The Convention of the States

As I write, the South Carolina Senate is considering a bill calling for a Convention of the States (COS) or ConCon (Constitution Convention).

S.547 Con Con (Article V Convention) Bill is before the SC Senate Judiciary Subcommittee and has been under discussion in Columbia, in the Gressette Room 209, since 9AM this morning.

The Constitution provides two ways of proposing Amendments and two ways of ratifying them. Since the adoption of the Constitution, Congress has itself proposed every amendment that has been ratified and ratification of every amendment except one, has been by 3/4 of the state legislatures; the one was the 21st which repealed prohibition.

The unused way to propose Amendments is for 3/4 of the state legislatures to call for a convention for the purpose of proposing amendments. Proponents want ratification to be the more traditional route, that is by 3/4 of the state legislatures.


The ConCon or Convention of the States (COS) is not a good idea because it is not possible to limit the powers of a convention – in fact, that is how our Constitution came into existence. Lightly educated people criticize the delegates to the Constitutional Convention (the Founders) for exceeding their authority, but that is incorrect. We inherited the British tradition of allowing every convention to set its own rules. A ConCon that cannot set its own rules would be something strange and innovative. Conservatives are naturally skeptical of such breaks with Western tradition because the can be precedent setting and the fallout could be dangerous to self-government everywhere.

Every convention makes its own rules (and some of them, the ones not run by Communists, or other lawless thugs, are conscientious about following the rules they adopt and going by the universally accepted Robert’s Rules. Democrats, Progressives, Communists and others willing to cheat in order to advance their agenda, cannot be counted on to play by the rules – they may also pretend to be conservative in order to elected to the COS.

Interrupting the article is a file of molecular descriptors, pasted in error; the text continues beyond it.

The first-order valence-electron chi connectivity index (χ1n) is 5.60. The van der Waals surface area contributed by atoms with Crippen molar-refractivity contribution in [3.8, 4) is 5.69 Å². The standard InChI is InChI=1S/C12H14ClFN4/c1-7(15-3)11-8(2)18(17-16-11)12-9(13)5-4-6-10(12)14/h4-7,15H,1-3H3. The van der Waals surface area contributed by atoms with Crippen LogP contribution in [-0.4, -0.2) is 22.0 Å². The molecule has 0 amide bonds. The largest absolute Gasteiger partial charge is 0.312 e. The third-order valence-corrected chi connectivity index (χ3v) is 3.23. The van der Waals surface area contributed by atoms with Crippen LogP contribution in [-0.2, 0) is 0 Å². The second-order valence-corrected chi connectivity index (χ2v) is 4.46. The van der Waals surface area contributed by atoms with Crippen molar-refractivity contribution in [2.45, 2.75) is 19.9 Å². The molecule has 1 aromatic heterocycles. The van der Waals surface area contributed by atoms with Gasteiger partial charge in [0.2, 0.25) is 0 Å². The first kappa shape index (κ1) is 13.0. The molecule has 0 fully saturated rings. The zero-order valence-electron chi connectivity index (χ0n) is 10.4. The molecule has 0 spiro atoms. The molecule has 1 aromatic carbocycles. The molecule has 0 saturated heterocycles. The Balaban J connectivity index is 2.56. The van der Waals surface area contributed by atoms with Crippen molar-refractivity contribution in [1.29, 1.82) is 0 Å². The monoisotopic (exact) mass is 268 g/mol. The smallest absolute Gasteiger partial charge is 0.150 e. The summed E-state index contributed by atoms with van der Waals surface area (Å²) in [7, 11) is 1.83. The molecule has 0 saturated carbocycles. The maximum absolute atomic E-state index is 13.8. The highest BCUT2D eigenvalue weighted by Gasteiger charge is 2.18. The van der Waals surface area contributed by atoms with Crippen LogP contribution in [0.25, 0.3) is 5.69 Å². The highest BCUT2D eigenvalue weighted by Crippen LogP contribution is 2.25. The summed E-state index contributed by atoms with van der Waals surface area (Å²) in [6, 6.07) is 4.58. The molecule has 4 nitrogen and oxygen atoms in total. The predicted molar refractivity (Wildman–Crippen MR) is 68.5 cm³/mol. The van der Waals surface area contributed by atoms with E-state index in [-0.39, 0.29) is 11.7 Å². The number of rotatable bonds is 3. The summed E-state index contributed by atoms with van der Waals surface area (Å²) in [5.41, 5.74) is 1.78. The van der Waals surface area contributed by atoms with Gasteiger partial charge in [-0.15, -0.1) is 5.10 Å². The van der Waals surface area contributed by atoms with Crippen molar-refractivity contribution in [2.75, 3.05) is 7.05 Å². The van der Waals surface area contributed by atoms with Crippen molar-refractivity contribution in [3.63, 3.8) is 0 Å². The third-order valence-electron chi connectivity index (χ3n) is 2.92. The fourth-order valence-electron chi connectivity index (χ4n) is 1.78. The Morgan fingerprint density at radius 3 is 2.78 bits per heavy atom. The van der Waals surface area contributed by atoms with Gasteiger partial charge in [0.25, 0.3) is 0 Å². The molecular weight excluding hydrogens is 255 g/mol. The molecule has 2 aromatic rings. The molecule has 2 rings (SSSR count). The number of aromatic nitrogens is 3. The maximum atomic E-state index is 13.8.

The problem with the COS is at least two-fold: First, to agree on a set of rules that no one will try to change in convention; and Second, to get those who agree to a set of rules to follow them once the Convention starts – we live in corrupt times, people’s word is not their bond and sometimes their bond is fake too, so it is very difficult to guarantee either one in our godless era. Ergo, it seems to me, that we had better stick with what we have and try to make it work – there are still people who respect the Constitution, will there be more people who respect the new and improved Constitution? Will the people now pushing it like the results? Too many questions – I say, let’s not do this.

I posted a version of this argument on my FB page (this one is just a little more cleaned up) and got some interesting responses to share with my readers:


Jeff Duncan
Jeff Duncan Any amendments to the Constitution would still need to be ratified by 2/3rds of the states, correct? [This is Congressman Jeff Duncan of South Carolina.]
Evan Mulch You have a hard time obeying the U.S. Constitution yourself. Do you really think the Convention delegates would obey the U.S. Constitution? A runaway Convention may be what takes place if a Convention is called. [I don’t think Evan means Jeff personally, but rather, the Congress as a whole.]